PIA Executive Committee

The Eye as a Biomarker for AD

Chair: Femke Bouwman, MD, PhD

Femke H. Bouwman MD PhD, is a clinical and cognitive neurologist at the Alzheimer Center of the Amsterdam UMC, location VUMC in Amsterdam. She received her MD at Erasmus University Rotterdam in 1998, completed her specialist registrar neurology training in The Hague in 2005 and subsequently worked on her thesis at the Alzheimer Center. In 2008, she defended her thesis ‘CSF biomarkers in dementia: Longitudinal aspects and combination with MRI’. She was a general neurologist and staff member of the memory clinic in Catharina Hospital Eindhoven from 2008-2012 and has been working as Neurologist and staff member of Alzheimer Center in Amsterdam from 2012 till now. She has a special interest and (inter)national expertise in the clinical application of AD biomarkers. She reinforced her dedication to biomarkers by initiating projects that aim to yield new AD biomarkers: IREAD (imaging the retina for early diagnosis of AD) and PAGE AD (pathological substrate of clinical variability in AD). She is otherwise involved in many national and international projects in the Alzheimer Center involving Subjective Cognitive Decline, application of AD biomarkers in clinical practice (ABIDE) and other biomarker research including amyloid PET imaging, tau PET imaging and CSF biomarkers. She is initiator and chair of the National Memory clinic Network in the Netherlands. She is chair of the Atypical Alzheimers Disease PIA and she is member of the Scientific Panel Dementia and Cognitive Disorders of the EAN (European Acadamy of Neurology).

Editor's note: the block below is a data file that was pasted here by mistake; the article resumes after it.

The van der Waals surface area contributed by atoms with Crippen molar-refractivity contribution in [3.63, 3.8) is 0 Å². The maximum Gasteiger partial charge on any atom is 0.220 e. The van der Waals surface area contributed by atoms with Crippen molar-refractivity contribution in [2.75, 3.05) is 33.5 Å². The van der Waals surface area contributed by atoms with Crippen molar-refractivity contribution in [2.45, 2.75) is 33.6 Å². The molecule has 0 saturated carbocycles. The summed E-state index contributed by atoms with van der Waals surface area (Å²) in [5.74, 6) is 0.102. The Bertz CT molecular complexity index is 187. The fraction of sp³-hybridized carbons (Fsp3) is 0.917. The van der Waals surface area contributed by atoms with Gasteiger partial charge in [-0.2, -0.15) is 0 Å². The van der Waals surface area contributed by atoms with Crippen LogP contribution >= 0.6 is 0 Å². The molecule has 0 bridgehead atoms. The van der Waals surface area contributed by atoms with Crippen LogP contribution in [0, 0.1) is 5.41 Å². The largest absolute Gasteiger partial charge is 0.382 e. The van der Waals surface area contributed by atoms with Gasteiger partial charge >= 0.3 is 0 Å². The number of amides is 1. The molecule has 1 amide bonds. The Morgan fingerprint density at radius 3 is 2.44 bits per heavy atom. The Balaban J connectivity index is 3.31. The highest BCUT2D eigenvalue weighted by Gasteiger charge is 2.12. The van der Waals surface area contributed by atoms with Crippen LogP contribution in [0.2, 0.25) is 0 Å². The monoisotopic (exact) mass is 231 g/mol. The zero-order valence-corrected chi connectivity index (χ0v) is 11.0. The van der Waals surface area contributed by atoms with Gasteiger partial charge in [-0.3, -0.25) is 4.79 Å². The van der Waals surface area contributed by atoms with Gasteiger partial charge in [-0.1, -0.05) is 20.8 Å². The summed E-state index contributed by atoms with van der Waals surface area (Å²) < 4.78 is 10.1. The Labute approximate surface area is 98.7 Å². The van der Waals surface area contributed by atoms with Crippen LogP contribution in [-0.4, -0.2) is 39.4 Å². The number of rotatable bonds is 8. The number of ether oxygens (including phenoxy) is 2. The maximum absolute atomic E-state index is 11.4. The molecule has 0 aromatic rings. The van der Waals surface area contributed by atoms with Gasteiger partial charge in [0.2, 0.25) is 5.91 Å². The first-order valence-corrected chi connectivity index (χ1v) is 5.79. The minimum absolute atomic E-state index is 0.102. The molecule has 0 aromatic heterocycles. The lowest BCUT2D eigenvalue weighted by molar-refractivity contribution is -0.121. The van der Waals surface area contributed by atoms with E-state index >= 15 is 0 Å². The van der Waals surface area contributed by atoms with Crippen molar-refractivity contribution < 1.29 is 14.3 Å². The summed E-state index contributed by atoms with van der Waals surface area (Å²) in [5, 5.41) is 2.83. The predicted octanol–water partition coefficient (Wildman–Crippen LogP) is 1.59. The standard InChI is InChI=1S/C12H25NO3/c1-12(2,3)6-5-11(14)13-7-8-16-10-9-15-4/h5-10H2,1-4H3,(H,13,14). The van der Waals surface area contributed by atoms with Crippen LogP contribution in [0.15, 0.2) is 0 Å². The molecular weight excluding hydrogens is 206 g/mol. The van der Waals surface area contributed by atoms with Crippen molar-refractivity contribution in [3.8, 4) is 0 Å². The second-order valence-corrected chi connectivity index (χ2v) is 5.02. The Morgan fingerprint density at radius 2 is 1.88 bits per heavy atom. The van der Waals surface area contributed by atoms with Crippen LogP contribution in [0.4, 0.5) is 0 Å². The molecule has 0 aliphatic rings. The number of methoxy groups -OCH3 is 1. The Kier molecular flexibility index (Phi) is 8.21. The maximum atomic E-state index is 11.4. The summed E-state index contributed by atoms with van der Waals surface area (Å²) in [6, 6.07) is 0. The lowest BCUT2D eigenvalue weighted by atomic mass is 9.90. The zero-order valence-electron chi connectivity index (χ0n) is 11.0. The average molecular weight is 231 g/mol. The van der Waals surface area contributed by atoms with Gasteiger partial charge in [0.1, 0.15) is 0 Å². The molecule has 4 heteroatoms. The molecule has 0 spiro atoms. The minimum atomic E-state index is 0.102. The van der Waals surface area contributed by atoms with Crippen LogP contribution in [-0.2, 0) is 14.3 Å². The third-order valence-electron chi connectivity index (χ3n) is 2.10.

Vice Chair: Robert Rissman, PhD
The goal of my research is to investigate the mechanisms underlying neuropathology in various neurodegenerative diseases. The lab was initially focused on Alzheimer's Disease (AD) and understanding how central corticotropin-releasing factor (CRF) pathways interplay with peripheral stress signaling and contribute to neuronal vulnerability and AD neuropathology. This work is still ongoing and is now the primary focus on my VA lab. In my UCSD lab we study the mechanistic pathways that link Parkinson's Disease (PD) pathology (e.g. synuclein) to AD in animal models. We are also focused on novel biomarker discovery, both biofluid and retinal-based. Our lab has a large focus on understanding the role of neuronal exosomes and other blood based biomarkers in diagnosing AD and PD. For all our work we use transgenic mice, in vivo pharmacology and human postmortem tissues.